As the crowd of journalists covering the Iran talks swells, so too do the opportunities for media coverage.  Hoping to catch the attention of high-level diplomats, the family of American-Iranian marine Amir Hekmati is in Vienna, pleading for his release from an Iranian prison after nearly 4 years.  VOA’s Heather Murdock reports from Vienna.
Video

Video UK Holds Terror Drill as MPs Mull Tunisia Response

After pledging a tough response to last Friday’s terror attack in Tunisia, which came just days before the 10th anniversary of the bomb attacks on London’s transport network, British security services are shifting their focus to overseas counter-terror operations. VOA's Henry Ridgwell has more.
Video

Video Obama on Cuba: This is What Change Looks Like

President Barack Obama says the United States will soon reopen its embassy in Cuba for the first time since 1961, ending a half-century of isolation. VOA White House correspondent Luis Ramirez reports.
Video

Video Hate Groups Spread Influence Via Internet

Hate groups of various kinds are using the Internet for propaganda and recruitment, and a Jewish human rights organization that monitors these groups, the Simon Wiesenthal Center, says their influence is growing. The messages are different, but the calls to hatred or violence are similar. VOA's Mike O’Sullivan reports.
Video

Video US Silica Sand Mining Surge Worries Illinois Residents, Businesses

Increased domestic U.S. oil and gas production, thanks to advances known as “fracking,” has created a boom for other industries supporting that extraction. Demand for silica sand, used in fracking, could triple over the next five years. In the Midwest state of Illinois, people living near the mines are worried about how increased silica sand mining will affect their businesses and their health. VOA’s Kane Farabaugh has more in this first of a series of reports.
Video

Video Blind Somali Journalist Defies Odds in Mogadishu

Despite improving security in the last few years, Somalia remains one of the most dangerous countries to be a journalist – even more so for someone who cannot see. Abdulaziz Billow has the story of journalist Abdifatah Hassan Kalgacal, who has been reporting from the Somali capital for the last decade despite being blind.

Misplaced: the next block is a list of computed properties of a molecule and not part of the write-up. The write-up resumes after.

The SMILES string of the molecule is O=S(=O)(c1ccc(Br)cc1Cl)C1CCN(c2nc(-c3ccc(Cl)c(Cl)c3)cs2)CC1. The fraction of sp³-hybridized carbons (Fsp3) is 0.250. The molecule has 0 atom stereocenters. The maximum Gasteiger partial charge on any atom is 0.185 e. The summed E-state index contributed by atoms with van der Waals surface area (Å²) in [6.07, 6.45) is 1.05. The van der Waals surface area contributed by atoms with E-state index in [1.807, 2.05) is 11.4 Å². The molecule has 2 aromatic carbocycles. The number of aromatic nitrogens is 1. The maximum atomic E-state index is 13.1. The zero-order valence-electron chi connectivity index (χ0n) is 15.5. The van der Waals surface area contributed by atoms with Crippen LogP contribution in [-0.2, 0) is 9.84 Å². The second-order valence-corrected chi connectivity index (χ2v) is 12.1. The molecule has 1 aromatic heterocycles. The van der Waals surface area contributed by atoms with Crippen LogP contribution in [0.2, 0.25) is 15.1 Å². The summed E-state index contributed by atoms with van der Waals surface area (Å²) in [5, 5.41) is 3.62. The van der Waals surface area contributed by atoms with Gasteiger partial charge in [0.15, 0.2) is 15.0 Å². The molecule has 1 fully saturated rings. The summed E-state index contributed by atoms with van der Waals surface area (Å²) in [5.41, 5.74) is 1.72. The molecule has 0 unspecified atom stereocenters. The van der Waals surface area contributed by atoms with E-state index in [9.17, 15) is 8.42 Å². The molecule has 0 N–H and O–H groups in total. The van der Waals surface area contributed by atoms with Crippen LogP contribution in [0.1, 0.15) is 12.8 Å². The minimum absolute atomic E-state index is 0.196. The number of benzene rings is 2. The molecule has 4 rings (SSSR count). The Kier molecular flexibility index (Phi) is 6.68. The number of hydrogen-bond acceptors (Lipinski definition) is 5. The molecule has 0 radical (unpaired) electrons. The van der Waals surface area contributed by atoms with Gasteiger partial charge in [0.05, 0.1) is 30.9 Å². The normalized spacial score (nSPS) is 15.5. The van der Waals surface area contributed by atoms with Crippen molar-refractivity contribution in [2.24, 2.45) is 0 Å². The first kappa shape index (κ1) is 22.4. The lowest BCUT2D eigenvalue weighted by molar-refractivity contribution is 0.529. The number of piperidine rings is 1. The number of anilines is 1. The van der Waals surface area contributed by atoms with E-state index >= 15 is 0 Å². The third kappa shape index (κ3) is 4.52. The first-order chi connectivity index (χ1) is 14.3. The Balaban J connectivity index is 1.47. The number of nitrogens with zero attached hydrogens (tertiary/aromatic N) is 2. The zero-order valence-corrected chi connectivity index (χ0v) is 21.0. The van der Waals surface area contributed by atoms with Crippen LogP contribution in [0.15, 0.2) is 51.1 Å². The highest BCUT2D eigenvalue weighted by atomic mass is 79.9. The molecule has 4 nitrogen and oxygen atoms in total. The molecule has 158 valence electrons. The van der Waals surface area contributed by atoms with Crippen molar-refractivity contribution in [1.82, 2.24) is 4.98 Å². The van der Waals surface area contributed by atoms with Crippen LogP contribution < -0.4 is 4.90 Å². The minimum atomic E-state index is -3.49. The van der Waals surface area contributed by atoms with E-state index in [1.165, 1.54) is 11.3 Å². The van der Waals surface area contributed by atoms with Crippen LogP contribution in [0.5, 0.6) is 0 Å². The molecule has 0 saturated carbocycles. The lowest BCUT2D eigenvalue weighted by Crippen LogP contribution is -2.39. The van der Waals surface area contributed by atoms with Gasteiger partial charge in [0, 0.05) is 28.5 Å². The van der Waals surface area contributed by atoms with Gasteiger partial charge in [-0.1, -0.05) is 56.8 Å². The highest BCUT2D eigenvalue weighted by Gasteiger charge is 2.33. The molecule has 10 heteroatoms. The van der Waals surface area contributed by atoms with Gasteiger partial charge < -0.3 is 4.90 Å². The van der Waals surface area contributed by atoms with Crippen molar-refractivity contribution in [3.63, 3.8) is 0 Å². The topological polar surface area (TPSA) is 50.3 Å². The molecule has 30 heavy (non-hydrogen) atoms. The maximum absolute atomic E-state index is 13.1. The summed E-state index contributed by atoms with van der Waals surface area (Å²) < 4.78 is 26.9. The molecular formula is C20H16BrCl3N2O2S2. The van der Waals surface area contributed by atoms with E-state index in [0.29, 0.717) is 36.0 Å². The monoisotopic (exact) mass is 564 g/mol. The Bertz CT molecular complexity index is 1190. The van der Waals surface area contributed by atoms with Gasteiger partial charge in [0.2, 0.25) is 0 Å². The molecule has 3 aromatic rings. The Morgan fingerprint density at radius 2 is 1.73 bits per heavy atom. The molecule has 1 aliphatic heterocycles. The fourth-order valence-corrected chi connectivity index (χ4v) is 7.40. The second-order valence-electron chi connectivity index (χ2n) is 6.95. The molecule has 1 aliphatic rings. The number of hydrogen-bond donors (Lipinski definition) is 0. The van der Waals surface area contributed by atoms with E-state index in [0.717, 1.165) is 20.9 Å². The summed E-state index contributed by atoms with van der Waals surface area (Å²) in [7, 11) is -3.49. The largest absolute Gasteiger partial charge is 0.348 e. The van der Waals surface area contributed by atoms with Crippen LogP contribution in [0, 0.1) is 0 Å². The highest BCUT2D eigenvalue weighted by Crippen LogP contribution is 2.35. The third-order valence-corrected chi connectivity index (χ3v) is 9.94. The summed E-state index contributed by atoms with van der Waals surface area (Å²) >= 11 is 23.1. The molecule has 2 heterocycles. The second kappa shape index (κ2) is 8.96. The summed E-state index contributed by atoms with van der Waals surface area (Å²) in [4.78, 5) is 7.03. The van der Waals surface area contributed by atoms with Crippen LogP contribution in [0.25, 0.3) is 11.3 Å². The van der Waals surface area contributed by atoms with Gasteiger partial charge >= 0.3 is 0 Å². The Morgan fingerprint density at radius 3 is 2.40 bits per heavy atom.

Video

Video Texas Defies Same-Sex Marriage Ruling

Texas state officials have criticized the US Supreme Court decision giving same-sex couples the right to marry nationwide. The attorney general of Texas says last week's decision did not overrule constitutional "rights of religious liberty," and therefore officials performing wedding services can refuse to perform them for same-sex couples if it is against their religious beliefs. Zlatica Hoke reports on the controversy.
Video

Video Rabbi Hits Road to Heal Jewish-Muslim Relations in France

France is on high alert after last week's terrorist attack near the city Lyon, just six months after deadly Paris shootings. The attack have added new tensions to relations between French Jews and Muslims. France’s Jewish and Muslim communities also share a common heritage, though, and as far as one French rabbi is concerned, they are destined to be friends. From the Paris suburb of La Courneuve, Lisa Bryant reports about Rabbi Michel Serfaty and his friendship bus.
Video

Video Saudi Leaks Expose ‘Checkbook Diplomacy’ In Battle With Iran

Saudi Arabia’s willingness to wield its oil money on the global diplomatic stage appears to have been laid bare, after the website WikiLeaks published tens of thousands of leaked cables from Riyadh’s Ministry of Foreign Affairs. VOA's Henry Ridgwell reports.
Video

Video In Kenya, Police Said to Shoot First, Ask Questions Later

An organization that documents torture and extrajudicial killings says Kenyan police were responsible for 1,252 shooting deaths in five cities, including Nairobi, between 2009 and 2014, representing 67 percent of all gun deaths in the areas reviewed. Gabe Joselow has more from Nairobi.

VOA Blogs